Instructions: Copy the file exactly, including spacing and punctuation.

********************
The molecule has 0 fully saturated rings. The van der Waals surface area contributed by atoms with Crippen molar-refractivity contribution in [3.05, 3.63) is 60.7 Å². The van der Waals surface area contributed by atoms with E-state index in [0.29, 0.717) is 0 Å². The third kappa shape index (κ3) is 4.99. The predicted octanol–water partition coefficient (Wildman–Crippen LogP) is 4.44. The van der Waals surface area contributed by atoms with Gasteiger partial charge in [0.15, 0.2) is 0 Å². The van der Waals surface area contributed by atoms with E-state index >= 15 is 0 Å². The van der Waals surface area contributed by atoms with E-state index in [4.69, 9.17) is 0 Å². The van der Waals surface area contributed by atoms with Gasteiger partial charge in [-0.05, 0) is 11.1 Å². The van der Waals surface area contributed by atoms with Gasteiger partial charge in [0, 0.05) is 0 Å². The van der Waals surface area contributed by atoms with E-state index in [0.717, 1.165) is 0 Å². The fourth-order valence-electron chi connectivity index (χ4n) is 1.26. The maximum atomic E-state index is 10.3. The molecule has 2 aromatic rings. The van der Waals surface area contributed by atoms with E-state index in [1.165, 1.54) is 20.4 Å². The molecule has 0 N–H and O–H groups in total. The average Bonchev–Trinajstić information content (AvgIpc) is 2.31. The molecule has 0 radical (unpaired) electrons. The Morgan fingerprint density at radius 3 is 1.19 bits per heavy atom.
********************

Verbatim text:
The molecule has 0 fully saturated rings. The van der Waals surface area contributed by atoms with Crippen molar-refractivity contribution in [3.05, 3.63) is 60.7 Å². The van der Waals surface area contributed by atoms with E-state index in [0.29, 0.717) is 0 Å². The third kappa shape index (κ3) is 4.99. The predicted octanol–water partition coefficient (Wildman–Crippen LogP) is 4.44. The van der Waals surface area contributed by atoms with Gasteiger partial charge in [0.15, 0.2) is 0 Å². The van der Waals surface area contributed by atoms with E-state index >= 15 is 0 Å². The van der Waals surface area contributed by atoms with E-state index in [4.69, 9.17) is 0 Å². The van der Waals surface area contributed by atoms with Gasteiger partial charge in [-0.05, 0) is 11.1 Å². The van der Waals surface area contributed by atoms with Gasteiger partial charge in [0, 0.05) is 0 Å². The van der Waals surface area contributed by atoms with E-state index in [0.717, 1.165) is 0 Å². The fourth-order valence-electron chi connectivity index (χ4n) is 1.26. The maximum atomic E-state index is 10.3. The molecule has 2 aromatic rings. The van der Waals surface area contributed by atoms with E-state index in [1.165, 1.54) is 20.4 Å². The molecule has 0 N–H and O–H groups in total. The average Bonchev–Trinajstić information content (AvgIpc) is 2.31. The molecule has 0 radical (unpaired) electrons. The Morgan fingerprint density at radius 3 is 1.19 bits per heavy atom.